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A Humanist Science: Values and Ideals in Social Inquiry

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176 pages2 hours

Summary

Providing a capstone to Philip Selznick's influential body of scholarly work, A Humanist Science insightfully brings to light the value-centered nature of the social sciences. The work clearly challenges the supposed separation of fact and value, and argues that human values belong to the world of fact and are the source of the ideals that govern social and political institutions. By demonstrating the close connection between the social sciences and the humanities, Selznick reveals how the methods of the social sciences highlight and enrich the study of such values as well-being, prosperity, rationality, and self-government.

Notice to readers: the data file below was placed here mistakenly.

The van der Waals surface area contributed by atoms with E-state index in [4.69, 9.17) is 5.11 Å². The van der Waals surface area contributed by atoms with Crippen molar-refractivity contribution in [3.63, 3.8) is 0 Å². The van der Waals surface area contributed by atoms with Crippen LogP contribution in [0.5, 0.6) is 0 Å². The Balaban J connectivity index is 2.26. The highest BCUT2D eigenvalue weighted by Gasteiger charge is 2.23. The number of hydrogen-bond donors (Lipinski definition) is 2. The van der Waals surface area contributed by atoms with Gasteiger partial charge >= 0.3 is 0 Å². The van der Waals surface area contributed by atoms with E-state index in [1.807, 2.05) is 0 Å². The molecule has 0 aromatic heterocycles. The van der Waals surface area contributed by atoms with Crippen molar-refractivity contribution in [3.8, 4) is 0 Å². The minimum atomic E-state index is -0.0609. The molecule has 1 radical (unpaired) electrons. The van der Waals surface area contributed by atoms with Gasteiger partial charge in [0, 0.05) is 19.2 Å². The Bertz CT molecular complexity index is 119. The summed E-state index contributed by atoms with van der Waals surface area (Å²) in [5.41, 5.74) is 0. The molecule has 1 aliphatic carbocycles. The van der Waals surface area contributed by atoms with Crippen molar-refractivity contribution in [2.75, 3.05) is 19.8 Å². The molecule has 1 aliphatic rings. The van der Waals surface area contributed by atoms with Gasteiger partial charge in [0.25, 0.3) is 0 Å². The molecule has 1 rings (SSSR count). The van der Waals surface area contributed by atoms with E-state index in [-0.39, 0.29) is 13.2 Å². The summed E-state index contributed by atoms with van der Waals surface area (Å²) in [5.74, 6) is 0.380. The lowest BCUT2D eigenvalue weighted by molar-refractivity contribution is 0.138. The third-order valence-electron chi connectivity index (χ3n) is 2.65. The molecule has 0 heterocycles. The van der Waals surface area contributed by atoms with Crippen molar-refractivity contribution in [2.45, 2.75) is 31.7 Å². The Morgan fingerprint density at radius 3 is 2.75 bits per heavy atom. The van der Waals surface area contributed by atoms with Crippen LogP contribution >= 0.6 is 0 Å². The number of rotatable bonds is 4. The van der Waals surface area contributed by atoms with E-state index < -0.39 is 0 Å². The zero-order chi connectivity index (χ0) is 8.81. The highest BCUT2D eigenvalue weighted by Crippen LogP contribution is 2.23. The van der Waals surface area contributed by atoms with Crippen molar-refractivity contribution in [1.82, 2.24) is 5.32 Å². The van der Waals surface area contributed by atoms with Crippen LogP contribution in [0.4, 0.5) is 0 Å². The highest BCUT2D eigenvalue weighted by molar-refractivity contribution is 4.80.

The book moves from the animating principles that make up the humanist tradition to the values that are central to the social sciences, analyzing the core teachings of these disciplines with respect to the moral issues at stake. Throughout the work, Selznick calls attention to the conditions that affect the emergence, realization, and decline of human values, offering a valuable resource for scholars and students of law, sociology, political science, and philosophy.

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